Through “tes­ti­mony” on Fri­day, Duf­fus showed that the lieu­tenant gover­nor of Vir­ginia might have used Black­beard’s no­to­ri­ety to jus­tify send­ing armed forces into North Carolina, when what he may re­ally have wanted was to em­bar­rass then-Gov. Charles Eden and pos­si­bly seize Black­beard’s ru­mored piles of trea­sure.

As Duf­fus as­serted Fri­day, the 1700s were dif­fi­cult eco­nomic times for colo­nial gov­ern­ments and their peo­ple, both of whom may have been will­ing to take what didn’t be­long to them in or­der to sur­vive.

Even Ge­orge I was will­ing to over­look a bit of plun­der­ing. He is­sued a par­don for pi­rates, which North Carolina ex­tended to Black­beard and his men though they did not tech­ni­cally qual­ify for it, hav­ing com­mit­ted ad­di­tional crimes af­ter the cut­off date it spec­i­fied. Ge­orge is­sued a sec­ond, more le­nient par­don that al­most cer­tainly would have ex­on­er­ated Black­beard and his men if they had lived to see it ar­rive by ship from Eng­land.

WHAT HAP­PENED ON THAT DAY IN 1718?

Role-play­ers at Fri­day’s hear­ing sug­gested Black­beard might have been get­ting out of the pi­rate busi­ness in 1718. He may have in­ten­tion­ally run his flag­ship, the Queen Anne’s Re­venge, aground near Beau­fort In­let off present- day At­lantic Beach, forc­ing the im­me­di­ate lay­off of most of his 300 men. He later trav­eled with a smaller group to Ocra­coke, and was there in No­vem­ber when Spotswood’s hired guns found him.

Ac­counts of the day re­port that when he saw the ships ap­proach him, Black­beard called to ask who they were and where they were from. The leader of the mis­sion, Lt. Robert May­nard, played Fri­day by John Col­lam­ore of Vir­ginia, told him they weren’t pi­rates, and that they were com­ing for him.

Spotswood had hired the men un­der the author­ity of a gen­eral procla­ma­tion by the king to go af­ter pi­rates, but he had no spe­cific charge from Ge­orge I to pur­sue Black­beard. Spotswood, not the Royal Navy, paid the men, whose per­sonal boats had no in­signia of the Royal Navy. At the time, the Royal Navy had no uni­forms, so the men wore cloth­ing of the day.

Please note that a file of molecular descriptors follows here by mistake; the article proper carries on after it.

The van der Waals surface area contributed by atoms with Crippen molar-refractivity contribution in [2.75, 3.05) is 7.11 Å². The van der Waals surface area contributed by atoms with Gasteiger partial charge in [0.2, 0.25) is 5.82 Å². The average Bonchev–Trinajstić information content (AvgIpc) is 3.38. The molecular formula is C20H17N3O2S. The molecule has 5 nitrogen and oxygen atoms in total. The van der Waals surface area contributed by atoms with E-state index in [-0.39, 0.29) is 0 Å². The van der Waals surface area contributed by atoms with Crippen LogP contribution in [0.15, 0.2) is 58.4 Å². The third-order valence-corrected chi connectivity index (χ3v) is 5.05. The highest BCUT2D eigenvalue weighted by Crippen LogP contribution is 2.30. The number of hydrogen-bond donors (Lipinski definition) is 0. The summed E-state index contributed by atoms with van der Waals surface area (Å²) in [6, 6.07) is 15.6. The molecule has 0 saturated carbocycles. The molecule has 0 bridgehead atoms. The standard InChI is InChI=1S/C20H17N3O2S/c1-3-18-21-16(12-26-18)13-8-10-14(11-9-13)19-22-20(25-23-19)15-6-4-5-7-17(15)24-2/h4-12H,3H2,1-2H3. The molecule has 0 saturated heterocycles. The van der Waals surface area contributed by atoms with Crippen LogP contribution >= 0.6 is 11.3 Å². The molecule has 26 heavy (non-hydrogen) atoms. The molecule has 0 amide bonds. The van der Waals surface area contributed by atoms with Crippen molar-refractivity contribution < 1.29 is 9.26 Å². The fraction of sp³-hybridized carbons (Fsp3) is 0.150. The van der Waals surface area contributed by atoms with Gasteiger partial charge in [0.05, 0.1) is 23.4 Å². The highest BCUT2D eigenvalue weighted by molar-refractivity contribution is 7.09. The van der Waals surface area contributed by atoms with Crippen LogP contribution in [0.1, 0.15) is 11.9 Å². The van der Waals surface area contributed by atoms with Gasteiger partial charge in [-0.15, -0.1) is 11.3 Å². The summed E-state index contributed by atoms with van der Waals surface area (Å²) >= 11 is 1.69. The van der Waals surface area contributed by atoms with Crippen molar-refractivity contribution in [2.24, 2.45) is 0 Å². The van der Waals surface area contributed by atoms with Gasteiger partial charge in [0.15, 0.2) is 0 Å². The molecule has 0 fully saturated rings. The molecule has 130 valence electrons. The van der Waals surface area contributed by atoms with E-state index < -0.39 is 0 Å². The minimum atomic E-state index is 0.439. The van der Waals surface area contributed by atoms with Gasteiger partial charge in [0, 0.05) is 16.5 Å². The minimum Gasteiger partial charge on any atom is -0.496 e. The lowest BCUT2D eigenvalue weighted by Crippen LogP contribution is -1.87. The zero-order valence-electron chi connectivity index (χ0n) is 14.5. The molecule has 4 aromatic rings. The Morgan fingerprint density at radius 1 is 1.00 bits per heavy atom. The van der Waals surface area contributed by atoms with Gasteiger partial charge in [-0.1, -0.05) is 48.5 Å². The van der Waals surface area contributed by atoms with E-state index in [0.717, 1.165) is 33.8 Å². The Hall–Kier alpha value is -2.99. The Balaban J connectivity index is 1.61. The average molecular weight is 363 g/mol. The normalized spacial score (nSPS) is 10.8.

Spotswood in­di­cated the ship had a flag, likely the Union Jack, but the weath- er was so still that day that the ships to be pulled by row boats, so the flag likely was hang­ing limp.

Un­der the cir­cum­stances, Duf­fus pos­tu­lated, Black­beard prob­a­bly thought he was be­ing at­tacked by dis­grun­tled for­mer em­ploy­ees or South Carolini­ans look­ing for re­venge over his ear­lier block­ade of their Charles­ton port.

WHAT’S THE VER­DICT?

For his part, Spotswood ar­gued through his liv­ing his­tory ac­tor, he viewed it as his duty to go af­ter Black­beard be­cause Gov. Eden not only tol­er­ated the pi­rate, but was in ca­hoots with him.

The ex­er­cise had no ef­fect on Black­beard’s le­gal stand­ing. But in Duf­fus’ view, it wasn’t Black­beard who was on trial Fri­day, but pop­u­lar­ized his­tory, which some­times lacks con­text and of­ten over­looks facts.

“The ev­i­dence is over­whelm­ing,” Duf­fus said af­ter­ward, “that Black­beard wasn’t such a bad guy.”

MARTHA QUILLIN The News & Ob­server

Black­beard, played by Carl Can­non of Beau­fort, and his neme­sis, Lt. Robert May­nard, played by John Col­lam­ore of Vir­ginia.